|1848 presidential election|
Cass and Butler
|Date(s)||May 22-25, 1848|
|Presidential nominee||Lewis Cass of Michigan|
|Vice presidential nominee||William O. Butler of Kentucky|
The 1848 Democratic National Convention was a presidential nominating convention that met from May 22 to May 25 in Baltimore, Maryland. It was held to nominate the Democratic Party's candidates for president and vice president in the 1848 election. The convention selected Senator Lewis Cass of Michigan for president and former Representative William O. Butler of Kentucky for vice president.
As incumbent Democratic President James K. Polk declined to seek re-election, the Democratic Party nominated a new presidential candidate for the 1848 election. The major competitors for the presidential nomination were Cass, Secretary of State James Buchanan of Pennsylvania, and Supreme Court Justice Levi Woodbury of New Hampshire. Cass led on the first presidential ballot, and he continued to gain delegates until he clinched the nomination on the fourth ballot. Butler won the vice presidential nomination on the second ballot, defeating former Governor John A. Quitman of Mississippi and several other candidates. The Democratic ticket was defeated in the 1848 election by the Whig ticket of Zachary Taylor and Millard Fillmore.
After readopting the two-thirds rule for selecting the nominee, the assembly turned to the thorny problem of competing delegations representing different factions of the New York party. The convention adopted a compromise (by a vote of 133 to 118) of splitting the thirty-six votes between the pro-Van Buren faction and the Hunkers that opposed them: despite this, the pro-Van Burenite Barnburners promptly walked out of the convention, while the remaining New York delegates cast blank ballots throughout.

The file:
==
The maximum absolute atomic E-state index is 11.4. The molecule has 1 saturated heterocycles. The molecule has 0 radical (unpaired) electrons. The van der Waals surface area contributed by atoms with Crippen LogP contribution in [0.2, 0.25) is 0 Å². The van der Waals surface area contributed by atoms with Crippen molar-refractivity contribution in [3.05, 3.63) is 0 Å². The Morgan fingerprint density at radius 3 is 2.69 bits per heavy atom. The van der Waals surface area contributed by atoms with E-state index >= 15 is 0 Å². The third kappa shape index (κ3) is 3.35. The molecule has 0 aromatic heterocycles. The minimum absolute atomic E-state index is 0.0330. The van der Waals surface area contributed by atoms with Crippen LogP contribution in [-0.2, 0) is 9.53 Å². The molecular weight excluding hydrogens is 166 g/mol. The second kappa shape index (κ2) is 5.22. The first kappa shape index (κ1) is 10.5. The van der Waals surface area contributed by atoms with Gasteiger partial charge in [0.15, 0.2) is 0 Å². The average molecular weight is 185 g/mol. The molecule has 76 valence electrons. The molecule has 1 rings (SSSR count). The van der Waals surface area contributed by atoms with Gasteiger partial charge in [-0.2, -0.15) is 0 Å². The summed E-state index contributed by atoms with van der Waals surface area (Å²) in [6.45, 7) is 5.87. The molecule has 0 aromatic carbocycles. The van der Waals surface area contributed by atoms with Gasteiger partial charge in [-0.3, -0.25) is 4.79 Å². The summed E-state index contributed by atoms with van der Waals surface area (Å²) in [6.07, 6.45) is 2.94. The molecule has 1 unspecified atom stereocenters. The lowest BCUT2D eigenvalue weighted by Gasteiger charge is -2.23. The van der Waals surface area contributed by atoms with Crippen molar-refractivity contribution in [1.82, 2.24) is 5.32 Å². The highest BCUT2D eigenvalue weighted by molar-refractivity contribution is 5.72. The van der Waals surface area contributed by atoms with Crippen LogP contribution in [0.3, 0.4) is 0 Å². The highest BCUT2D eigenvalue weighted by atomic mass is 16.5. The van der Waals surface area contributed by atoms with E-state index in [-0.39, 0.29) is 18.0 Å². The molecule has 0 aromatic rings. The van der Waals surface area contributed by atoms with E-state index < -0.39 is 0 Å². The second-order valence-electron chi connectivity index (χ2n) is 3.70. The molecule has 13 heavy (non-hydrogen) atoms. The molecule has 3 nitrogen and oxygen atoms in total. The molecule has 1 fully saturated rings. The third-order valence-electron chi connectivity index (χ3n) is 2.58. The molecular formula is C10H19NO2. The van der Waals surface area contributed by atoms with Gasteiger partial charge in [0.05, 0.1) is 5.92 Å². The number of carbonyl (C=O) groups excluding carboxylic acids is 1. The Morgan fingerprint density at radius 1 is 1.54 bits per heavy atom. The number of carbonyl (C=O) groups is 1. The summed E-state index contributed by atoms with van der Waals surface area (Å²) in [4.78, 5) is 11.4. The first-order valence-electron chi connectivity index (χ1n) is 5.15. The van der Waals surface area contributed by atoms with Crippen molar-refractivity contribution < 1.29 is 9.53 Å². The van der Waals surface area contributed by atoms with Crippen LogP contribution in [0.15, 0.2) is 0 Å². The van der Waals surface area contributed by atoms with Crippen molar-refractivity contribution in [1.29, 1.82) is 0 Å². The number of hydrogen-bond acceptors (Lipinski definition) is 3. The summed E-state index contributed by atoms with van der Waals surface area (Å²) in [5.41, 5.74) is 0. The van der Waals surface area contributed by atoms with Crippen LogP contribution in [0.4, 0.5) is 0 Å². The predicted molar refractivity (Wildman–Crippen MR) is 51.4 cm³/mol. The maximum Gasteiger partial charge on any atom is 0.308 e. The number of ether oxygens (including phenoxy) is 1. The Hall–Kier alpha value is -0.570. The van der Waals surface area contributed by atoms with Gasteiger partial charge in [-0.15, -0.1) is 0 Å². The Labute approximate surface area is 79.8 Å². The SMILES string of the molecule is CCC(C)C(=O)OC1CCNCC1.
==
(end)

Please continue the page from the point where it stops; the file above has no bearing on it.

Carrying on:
On the first ballot, Cass had a large lead with 125 of the 254 delegate votes cast, with Buchanan and Woodbury receiving 55 and 53 votes respectively. On the next two ballots Cass gained a simple majority, while Woodbury's total was steady and Buchanan's began to fall. After Cass received 179 votes out of 254 on the fourth ballot, the chair declared that Cass had reached the required 170 votes and was therefore nominated.
|John C. Calhoun||9||0||0||0|
|William Jenkins Worth||6||5||5||1|
|George M. Dallas||3||3||0||0|
|William Orlando Butler||0||0||0||3|
Turning to the choice of a vice presidential running mate, the convention picked General William O. Butler of Kentucky over General John A. Quitman of Mississippi, former Senator and Minister to France William R. King of Alabama, Secretary of the Navy John Y. Mason of Virginia, and Representative James Iver McKay of North Carolina. Before it adjourned on May 25, this convention also appointed the first Democratic National Committee.
|William Orlando Butler||114||179||254|
|John A. Quitman||74||62||0|
|William R. King||26||8||0|
|John Y. Mason||24||5||0|
|James Iver McKay||13||0||0|